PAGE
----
However, in the same poem there are several more examples where it is possible to keep the alliteration, but it was not done.
    For example, in the verses of the original:
    те памтам, памтењето го предавам
    од едни на други
    поправки правам, предавство

    mich erinnere ich an dich, vom einen
    zum anderen geb ich Erinnerung, die alte,
    weiter, berichtige, verrate,

    In the original there is a perfectly flowing and poetic string of words with “p” as the beginning letter. In the translation there is no melody, and there is wrong and non-poetic interpretation of the verses everywhere.
    It is of course not possible that the string of words in the translation starts with the same letter as in the original, but there is a possibility to take words with another initial letter, to at least partially keep this poetic feature and meaning.
    For example:
    gedenke deiner, das Gedächtnis gebe ich weiter
    es wandert von den einen zu den anderen
    ich verschönere, verbessere, Verrat

    In this case, in one verse there is the beginning letter “g”, and in the third verse there is “v” instead of “p”; however, in both verses the meaning an significance of the original are kept. Additional words in the first verse are necessary in German. The verse between them is longer than in the original, but it is nothing unusual and wrong when poetry is translated; sometimes it is necessary, and in this case there is even poetic melody and sonority (weiter of the previous verse matches wandert), and the meaning and significance remain true to the original. Of course, the added words “es wandert” can be omitted, and von den einen zu den anderen can remain; however, I think that the longer version in German sounds better.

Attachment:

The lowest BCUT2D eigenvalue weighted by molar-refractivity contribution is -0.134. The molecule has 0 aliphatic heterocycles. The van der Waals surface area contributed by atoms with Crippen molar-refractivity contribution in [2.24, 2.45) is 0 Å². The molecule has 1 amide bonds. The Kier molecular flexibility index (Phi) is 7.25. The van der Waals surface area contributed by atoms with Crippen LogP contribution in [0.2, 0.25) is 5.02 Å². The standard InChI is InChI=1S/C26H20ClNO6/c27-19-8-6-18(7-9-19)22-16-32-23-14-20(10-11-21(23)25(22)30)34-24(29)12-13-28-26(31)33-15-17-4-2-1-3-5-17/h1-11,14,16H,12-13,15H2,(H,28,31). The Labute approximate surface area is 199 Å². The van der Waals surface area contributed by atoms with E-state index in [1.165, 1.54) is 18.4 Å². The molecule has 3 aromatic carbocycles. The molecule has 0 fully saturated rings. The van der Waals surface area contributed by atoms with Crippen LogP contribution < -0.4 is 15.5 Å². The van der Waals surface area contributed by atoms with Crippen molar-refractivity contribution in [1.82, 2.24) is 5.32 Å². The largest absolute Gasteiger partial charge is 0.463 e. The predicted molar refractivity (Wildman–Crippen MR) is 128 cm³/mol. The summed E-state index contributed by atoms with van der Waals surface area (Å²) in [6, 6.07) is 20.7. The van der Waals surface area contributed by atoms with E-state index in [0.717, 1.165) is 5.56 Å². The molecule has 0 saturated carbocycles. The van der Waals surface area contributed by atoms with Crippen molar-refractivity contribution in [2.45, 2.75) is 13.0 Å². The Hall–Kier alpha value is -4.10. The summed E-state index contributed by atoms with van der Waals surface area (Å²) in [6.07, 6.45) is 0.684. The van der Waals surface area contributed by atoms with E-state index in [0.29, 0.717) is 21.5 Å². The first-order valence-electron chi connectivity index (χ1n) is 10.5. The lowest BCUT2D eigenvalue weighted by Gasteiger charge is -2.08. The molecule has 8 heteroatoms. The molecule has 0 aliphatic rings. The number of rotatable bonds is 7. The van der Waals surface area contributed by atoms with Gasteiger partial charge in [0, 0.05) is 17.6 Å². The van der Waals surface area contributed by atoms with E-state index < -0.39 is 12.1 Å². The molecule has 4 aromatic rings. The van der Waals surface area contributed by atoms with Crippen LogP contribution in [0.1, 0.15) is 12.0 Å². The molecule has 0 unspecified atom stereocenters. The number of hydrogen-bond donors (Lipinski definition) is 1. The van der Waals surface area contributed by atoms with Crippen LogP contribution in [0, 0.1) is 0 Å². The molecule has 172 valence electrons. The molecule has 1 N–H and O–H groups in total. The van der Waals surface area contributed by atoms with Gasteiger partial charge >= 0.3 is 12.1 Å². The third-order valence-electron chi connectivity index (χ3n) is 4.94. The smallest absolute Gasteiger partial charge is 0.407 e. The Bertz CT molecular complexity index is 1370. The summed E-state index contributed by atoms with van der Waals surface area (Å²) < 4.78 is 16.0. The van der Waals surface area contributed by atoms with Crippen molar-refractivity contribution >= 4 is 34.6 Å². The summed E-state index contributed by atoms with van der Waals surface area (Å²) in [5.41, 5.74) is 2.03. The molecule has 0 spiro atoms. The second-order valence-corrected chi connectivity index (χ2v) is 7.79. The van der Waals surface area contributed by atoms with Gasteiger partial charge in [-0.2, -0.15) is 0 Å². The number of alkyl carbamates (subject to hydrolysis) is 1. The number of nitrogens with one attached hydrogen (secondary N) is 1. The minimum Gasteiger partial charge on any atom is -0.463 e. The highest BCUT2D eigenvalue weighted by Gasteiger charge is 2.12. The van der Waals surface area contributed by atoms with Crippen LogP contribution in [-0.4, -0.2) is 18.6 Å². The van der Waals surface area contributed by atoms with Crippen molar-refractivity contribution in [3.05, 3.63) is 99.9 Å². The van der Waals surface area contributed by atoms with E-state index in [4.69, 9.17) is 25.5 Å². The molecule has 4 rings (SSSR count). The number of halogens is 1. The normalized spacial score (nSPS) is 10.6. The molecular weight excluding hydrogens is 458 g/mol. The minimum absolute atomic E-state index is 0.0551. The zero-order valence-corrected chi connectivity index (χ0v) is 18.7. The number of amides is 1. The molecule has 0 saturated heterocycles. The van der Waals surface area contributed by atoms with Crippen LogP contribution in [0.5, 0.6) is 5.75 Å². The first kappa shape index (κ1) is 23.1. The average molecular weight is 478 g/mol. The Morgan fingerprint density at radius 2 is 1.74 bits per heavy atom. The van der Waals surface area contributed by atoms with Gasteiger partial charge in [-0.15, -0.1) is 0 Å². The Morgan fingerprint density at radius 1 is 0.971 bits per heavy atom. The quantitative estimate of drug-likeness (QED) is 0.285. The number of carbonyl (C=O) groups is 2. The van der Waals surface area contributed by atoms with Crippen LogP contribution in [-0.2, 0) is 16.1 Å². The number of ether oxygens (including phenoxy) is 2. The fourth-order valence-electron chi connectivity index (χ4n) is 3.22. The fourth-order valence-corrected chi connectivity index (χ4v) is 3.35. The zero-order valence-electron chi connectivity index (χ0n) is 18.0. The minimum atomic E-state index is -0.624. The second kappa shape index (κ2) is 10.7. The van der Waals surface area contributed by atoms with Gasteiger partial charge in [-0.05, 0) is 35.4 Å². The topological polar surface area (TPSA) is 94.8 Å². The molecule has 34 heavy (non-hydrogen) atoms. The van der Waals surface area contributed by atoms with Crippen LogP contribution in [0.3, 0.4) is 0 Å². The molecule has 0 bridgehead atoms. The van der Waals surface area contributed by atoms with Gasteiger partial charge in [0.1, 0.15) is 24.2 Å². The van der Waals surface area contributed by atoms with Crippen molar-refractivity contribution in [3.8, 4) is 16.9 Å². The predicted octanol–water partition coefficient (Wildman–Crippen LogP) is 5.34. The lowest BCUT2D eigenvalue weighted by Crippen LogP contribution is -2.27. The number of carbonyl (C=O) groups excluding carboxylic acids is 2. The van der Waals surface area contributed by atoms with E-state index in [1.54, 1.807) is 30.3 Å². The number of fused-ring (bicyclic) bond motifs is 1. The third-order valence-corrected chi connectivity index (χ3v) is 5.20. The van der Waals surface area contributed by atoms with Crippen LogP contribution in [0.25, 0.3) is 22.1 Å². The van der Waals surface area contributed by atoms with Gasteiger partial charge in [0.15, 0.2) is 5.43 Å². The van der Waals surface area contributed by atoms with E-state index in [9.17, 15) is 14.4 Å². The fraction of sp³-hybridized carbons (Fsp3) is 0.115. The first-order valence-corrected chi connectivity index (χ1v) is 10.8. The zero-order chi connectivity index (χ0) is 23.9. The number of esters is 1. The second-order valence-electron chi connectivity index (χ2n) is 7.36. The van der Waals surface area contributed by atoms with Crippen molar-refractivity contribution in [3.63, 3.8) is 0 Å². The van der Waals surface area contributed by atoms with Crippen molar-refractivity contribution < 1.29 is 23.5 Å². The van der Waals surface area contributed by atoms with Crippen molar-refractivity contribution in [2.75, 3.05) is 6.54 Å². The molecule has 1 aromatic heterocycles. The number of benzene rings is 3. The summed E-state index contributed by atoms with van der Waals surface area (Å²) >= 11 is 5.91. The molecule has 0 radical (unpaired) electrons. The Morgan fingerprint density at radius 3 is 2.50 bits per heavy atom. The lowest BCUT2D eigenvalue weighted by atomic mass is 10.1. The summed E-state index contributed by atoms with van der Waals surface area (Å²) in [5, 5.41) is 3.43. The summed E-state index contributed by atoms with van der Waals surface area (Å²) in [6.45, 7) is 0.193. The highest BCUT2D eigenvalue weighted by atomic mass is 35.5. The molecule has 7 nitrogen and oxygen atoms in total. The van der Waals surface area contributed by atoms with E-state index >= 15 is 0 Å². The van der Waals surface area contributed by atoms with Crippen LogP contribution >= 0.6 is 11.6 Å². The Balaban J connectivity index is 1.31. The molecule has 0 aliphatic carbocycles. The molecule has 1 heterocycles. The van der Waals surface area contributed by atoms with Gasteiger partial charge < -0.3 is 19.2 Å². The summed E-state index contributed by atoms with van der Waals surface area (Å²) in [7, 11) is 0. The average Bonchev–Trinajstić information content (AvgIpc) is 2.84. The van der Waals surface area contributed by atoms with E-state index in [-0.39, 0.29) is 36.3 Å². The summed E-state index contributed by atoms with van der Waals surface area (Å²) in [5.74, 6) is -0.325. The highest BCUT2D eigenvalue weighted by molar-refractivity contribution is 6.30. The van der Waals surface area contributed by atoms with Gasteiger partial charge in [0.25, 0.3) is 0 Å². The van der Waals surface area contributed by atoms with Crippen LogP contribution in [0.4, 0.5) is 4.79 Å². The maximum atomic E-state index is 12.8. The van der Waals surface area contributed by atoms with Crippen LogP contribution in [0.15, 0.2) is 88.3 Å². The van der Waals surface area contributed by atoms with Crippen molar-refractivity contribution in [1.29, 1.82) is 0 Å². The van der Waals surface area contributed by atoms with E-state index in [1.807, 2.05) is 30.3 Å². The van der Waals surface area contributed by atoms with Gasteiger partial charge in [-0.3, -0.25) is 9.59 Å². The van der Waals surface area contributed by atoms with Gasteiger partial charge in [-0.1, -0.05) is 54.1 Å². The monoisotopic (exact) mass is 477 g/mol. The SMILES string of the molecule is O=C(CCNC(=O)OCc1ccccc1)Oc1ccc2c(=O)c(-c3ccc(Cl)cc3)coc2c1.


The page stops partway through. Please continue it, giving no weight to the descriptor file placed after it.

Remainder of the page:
Of course the parallel предавам – предавство of the first and third verse of the original should be kept. One possibility would be that instead of Verrat one uses vergeblich, vergebens which contains and therefore sounds like gebe (weiter) of the first verse; however, this word has a different meaning – in vain. Anyway, the translator has to decide on one solution, whether she will keep the style or the meaning. The decision is of course one and it is made according to the method: which one sounds better and corresponds to the original. A solution with vergebens is maybe better, since the words in close in its meaning and this solution would also correspond to the Macedonian original since предавам and предавство in the poem also have a different meaning:
    gedenke deiner, das Gedächtnis gebe ich weiter
    es wandert von den einen zu den anderen
    ich verschönere, verbessere, vergebens